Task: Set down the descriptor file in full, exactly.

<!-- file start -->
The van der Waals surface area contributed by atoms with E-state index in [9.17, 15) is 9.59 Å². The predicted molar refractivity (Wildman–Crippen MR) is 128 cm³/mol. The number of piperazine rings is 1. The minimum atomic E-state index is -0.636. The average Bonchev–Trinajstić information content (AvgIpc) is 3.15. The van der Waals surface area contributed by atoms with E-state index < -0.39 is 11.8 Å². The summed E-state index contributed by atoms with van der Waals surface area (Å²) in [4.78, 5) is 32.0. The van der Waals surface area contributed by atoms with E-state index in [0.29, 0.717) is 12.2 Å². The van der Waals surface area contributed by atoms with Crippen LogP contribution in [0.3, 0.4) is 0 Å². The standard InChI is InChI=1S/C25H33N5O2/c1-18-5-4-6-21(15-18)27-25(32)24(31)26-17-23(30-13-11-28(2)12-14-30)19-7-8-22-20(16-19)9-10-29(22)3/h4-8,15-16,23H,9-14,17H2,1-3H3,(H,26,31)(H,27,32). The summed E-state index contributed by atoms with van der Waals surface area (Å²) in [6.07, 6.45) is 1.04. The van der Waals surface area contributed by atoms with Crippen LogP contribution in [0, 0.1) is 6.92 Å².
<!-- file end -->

The van der Waals surface area contributed by atoms with E-state index in [9.17, 15) is 9.59 Å². The predicted molar refractivity (Wildman–Crippen MR) is 128 cm³/mol. The number of piperazine rings is 1. The minimum atomic E-state index is -0.636. The average Bonchev–Trinajstić information content (AvgIpc) is 3.15. The van der Waals surface area contributed by atoms with E-state index < -0.39 is 11.8 Å². The summed E-state index contributed by atoms with van der Waals surface area (Å²) in [4.78, 5) is 32.0. The van der Waals surface area contributed by atoms with E-state index in [0.29, 0.717) is 12.2 Å². The van der Waals surface area contributed by atoms with Crippen LogP contribution in [0.3, 0.4) is 0 Å². The standard InChI is InChI=1S/C25H33N5O2/c1-18-5-4-6-21(15-18)27-25(32)24(31)26-17-23(30-13-11-28(2)12-14-30)19-7-8-22-20(16-19)9-10-29(22)3/h4-8,15-16,23H,9-14,17H2,1-3H3,(H,26,31)(H,27,32). The summed E-state index contributed by atoms with van der Waals surface area (Å²) in [6.07, 6.45) is 1.04. The van der Waals surface area contributed by atoms with Crippen LogP contribution in [0, 0.1) is 6.92 Å².